I'm just back from Sin City, known to some as Las Vegas. I swear I was sinless. Not a single quarter went from my pocket to the slot. (I've seen the math and I know slot machines are a bad deal -- except for the casino.) I went to Vegas because I gave a talk there at the Western Regional Conference of the National Council of Teachers of Mathematics, and when I wasn't speaking I was attending sessions. I wanted to see what the math people had to say about the Common Core State Standards.
Most of the media spotlight on the CCSS has focused on tests and the scary prospect of falling test scores under the CCSS. Math educators, on the other hand, talk a lot more about teaching students than what will happen when the students (and the standards) fall victim to the latest round of standardized testing. One plank of the CCSS is the Standards for Mathematical Practice; these are the forms of expertise that teachers at all levels should seek to develop in their students. For example, the first one says, "Make sense of problems and persevere in solving them." Can't argue with that.
The other thing I heard a lot was the word "rigor," which is designated as one of the three key instructional shifts of the CCCSS for Mathematics. (I knew you were wondering: the other two are Focus and Coherence.) And, as it turns out, "rigor" is a controversial word in math circles. Can you figure out why?
Well, as with so many things these days, there's the Tea Party crowd and there's the rest of us. To the Tea Party-goers, rigor means "more "(problems), "faster" (answers), "better" (% correct) and "higher "(test scores, of course). To the math educators I heard at NCTM, "rigor" means three elements: "conceptual understanding, procedural skill and fluency, and application with equal intensity," as explained in "Key Instructional Shifts of the Common Core State Standards for Mathematics." A metaphor proffered by one presenter was that of a three-legged stool. Rigor is the stool and the three legs are those three elements, apportioned equally if the stool is going to stay upright and level.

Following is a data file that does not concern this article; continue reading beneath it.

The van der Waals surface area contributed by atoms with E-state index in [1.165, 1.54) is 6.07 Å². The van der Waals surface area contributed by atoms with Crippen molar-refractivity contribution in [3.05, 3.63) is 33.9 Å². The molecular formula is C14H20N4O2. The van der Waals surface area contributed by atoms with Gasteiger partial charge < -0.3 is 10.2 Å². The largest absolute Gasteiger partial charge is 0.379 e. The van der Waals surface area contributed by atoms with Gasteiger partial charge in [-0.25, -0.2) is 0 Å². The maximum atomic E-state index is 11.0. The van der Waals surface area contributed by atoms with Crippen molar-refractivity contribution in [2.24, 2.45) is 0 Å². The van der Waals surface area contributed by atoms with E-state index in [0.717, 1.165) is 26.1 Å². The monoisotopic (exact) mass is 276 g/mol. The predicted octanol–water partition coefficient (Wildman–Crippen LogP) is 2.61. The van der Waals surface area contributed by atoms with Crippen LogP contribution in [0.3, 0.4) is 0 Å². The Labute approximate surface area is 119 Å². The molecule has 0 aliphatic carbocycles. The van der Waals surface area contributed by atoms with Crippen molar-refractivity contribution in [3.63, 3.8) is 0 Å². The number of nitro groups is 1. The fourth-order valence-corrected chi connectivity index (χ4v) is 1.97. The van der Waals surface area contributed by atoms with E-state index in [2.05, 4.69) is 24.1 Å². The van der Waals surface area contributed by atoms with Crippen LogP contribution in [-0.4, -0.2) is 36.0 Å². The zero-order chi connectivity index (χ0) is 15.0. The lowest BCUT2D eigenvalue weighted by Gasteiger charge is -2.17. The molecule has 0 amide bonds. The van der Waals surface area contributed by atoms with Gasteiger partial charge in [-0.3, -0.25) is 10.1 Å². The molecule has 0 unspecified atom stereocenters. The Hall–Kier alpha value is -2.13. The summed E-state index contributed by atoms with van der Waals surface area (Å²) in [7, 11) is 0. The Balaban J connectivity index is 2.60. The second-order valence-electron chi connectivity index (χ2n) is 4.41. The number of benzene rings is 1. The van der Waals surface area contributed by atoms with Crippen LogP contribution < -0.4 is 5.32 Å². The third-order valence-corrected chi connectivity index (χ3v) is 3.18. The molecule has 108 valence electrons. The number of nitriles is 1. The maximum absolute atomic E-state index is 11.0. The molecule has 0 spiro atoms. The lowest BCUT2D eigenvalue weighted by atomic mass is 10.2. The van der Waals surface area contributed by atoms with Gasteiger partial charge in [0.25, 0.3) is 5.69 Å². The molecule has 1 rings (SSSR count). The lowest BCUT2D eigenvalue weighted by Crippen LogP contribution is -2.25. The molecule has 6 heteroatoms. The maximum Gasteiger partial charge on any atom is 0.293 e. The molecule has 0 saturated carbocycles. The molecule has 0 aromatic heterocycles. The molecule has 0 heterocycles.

But what about the other two legs of the stool? Can non-fiction add to their support? You've no doubt figured out my answer: of course. Take conceptual understanding. I'll choose a book of my own, If Dogs Were Dinosaurs, which is a companion to the earlier If You Hopped Like a Frog. Both are about proportion, The first compares animal abilities to corresponding abilities of animals; the second looks at relative size (scale) through preposterous examples. "If a submarine sandwich were a real submarine. . . a pickle slice could save your life." The math is explained in the back — and it's easy! See the funny examples, read the back matter, try a few examples of your own (thank you, teachers), and voilà: ratio and proportion make sense. Daunting (and boring) no more. Many have told me so.
Computational fluency is a tougher nut for an author to crack and I would say that in most cases it should not be the goal of a non-fiction author unless her paycheck comes from a textbook publisher (in which case, she probably doesn't write on this blog!). But I won't disallow the possibility of "procedural skill and fluency" being a side benefit to a "real" book. Take If You Made a Million, my book for young children about the math of money. Five coin combinations equivalent to a quarter are given (one quarter, two dimes and a nickel, three nickels and a dime, five nickels and 25 pennies). Does that mean there are only five? One second grader explored this question -- and found thirteen. Two students in the same class determined that there are 49 coin combinations that equal fifty cents. ("We were proud of our work because we finally finished it," they wrote.) Think of all the basic skills practice that went into that determination! It didn't feel like drudgery because it wasn't. But the skills were basic just the same.